P.S. Though not as early in the piece as you were (joined 1980), I remember old SDE shooting off his mouth too! The guys leaving weren't just 'malcontents,' they were 'dead wood' too ... he was a strange bloke to say the least.

Last edited by Arm out the window; 15th May 2012 at 08:11.
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Old 15th May 2012, 10:03
  #556 (permalink)  
 
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Big Month

Thanks AOTW. No, not taking issue with you, just letting you know how it was and most likely still is on occasion. The manning ratio used to historically be 1.5 crews per aircraft in the transport world. Did not work too well in the first couple of years with the B707, especially as usually both the B707's were available and the tasking was pretty heavy. I flew over 500 hours per year as well as traveling back & forth to Hong Kong to use the Cathay Sim for all training and check sessions. Qantas dismantled their B707 Sim when we finished our conversion. It eventually came back to Mascot after being in Ireland for some years. Eventually the RAAF got a modern sim of their own. I left the RAAF in 1981, so am obviously well out of touch with current RAAF life. I have never lost sight of the value of the training and the opportunities the RAAF gave me.
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Old 25th Feb 2016, 11:23
  #557 (permalink)  
 
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So, I've heard Qantas is taking 630, and poachings/retirements opening up another 400.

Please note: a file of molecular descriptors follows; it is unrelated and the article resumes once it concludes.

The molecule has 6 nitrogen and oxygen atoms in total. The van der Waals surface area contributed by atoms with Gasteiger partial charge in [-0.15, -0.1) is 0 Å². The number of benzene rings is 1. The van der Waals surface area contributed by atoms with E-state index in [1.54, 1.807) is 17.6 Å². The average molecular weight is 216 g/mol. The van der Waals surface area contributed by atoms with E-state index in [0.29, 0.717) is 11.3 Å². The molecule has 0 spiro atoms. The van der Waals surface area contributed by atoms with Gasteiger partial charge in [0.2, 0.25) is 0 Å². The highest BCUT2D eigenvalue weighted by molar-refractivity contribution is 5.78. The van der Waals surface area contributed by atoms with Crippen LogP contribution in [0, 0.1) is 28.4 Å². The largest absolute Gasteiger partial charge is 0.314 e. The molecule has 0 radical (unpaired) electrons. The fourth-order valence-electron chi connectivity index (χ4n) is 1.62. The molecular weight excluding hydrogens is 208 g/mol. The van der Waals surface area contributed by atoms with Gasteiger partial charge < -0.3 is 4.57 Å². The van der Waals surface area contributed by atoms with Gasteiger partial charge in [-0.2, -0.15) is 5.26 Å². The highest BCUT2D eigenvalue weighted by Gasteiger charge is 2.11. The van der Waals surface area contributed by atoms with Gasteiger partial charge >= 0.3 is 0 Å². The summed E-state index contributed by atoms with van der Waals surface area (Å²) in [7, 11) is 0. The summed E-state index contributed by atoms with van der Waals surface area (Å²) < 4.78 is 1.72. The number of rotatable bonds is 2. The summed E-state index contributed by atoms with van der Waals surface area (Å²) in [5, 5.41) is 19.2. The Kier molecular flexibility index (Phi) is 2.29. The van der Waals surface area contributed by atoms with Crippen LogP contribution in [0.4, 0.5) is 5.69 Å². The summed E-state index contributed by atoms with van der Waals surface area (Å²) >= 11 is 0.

White paper released today showing another bunch of planes coming.

The great exodus looks to be nearly exactly timed with introduction of a bunch of new stuff. This is going to be interesting...
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Old 25th Feb 2016, 11:41
  #558 (permalink)  
 
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Tell the RAAFies to F off! They do not meet Civvie standards.
Keep Civvie jobs for Civvie pilots!

Karma? Good enough for them to be picky why can't we return the favour?
Maybe make a condition on their Civvie employment that they PAY FOR THERE TRAINING like the rest of us had to? How many millions would that be?
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Old 25th Feb 2016, 11:54
  #559 (permalink)  
 
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Didn't get in, eh Zanthrus?
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Old 25th Feb 2016, 11:55
  #560 (permalink)  
 
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So, I've heard Qantas is taking 630
I thought the number was 170. And before anyone in GA or the RAAF get too excited, there are enough pilots flying turbo-props as well as F100's and B717's on shit pay who would jump at the chance to be an A380 SO on 200K p.a.